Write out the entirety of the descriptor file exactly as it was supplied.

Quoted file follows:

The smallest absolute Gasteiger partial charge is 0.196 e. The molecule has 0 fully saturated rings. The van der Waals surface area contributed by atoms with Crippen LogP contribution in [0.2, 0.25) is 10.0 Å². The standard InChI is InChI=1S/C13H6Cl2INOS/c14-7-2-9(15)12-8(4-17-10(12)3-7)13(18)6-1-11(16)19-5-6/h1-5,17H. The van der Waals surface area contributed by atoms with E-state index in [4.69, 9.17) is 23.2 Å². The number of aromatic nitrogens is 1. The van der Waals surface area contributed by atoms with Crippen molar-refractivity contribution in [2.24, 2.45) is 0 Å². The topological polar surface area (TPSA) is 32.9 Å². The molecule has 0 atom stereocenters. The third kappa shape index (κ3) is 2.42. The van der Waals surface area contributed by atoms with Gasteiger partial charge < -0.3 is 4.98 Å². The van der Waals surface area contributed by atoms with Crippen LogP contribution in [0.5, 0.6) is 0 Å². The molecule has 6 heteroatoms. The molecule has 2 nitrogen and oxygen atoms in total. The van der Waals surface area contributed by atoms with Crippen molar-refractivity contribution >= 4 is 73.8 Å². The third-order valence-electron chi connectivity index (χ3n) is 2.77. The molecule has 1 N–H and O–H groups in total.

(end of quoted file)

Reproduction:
The smallest absolute Gasteiger partial charge is 0.196 e. The molecule has 0 fully saturated rings. The van der Waals surface area contributed by atoms with Crippen LogP contribution in [0.2, 0.25) is 10.0 Å². The standard InChI is InChI=1S/C13H6Cl2INOS/c14-7-2-9(15)12-8(4-17-10(12)3-7)13(18)6-1-11(16)19-5-6/h1-5,17H. The van der Waals surface area contributed by atoms with E-state index in [4.69, 9.17) is 23.2 Å². The number of aromatic nitrogens is 1. The van der Waals surface area contributed by atoms with Crippen molar-refractivity contribution in [2.24, 2.45) is 0 Å². The topological polar surface area (TPSA) is 32.9 Å². The molecule has 0 atom stereocenters. The third kappa shape index (κ3) is 2.42. The van der Waals surface area contributed by atoms with Gasteiger partial charge < -0.3 is 4.98 Å². The van der Waals surface area contributed by atoms with Crippen LogP contribution in [0.5, 0.6) is 0 Å². The molecule has 6 heteroatoms. The molecule has 2 nitrogen and oxygen atoms in total. The van der Waals surface area contributed by atoms with Crippen molar-refractivity contribution >= 4 is 73.8 Å². The third-order valence-electron chi connectivity index (χ3n) is 2.77. The molecule has 1 N–H and O–H groups in total.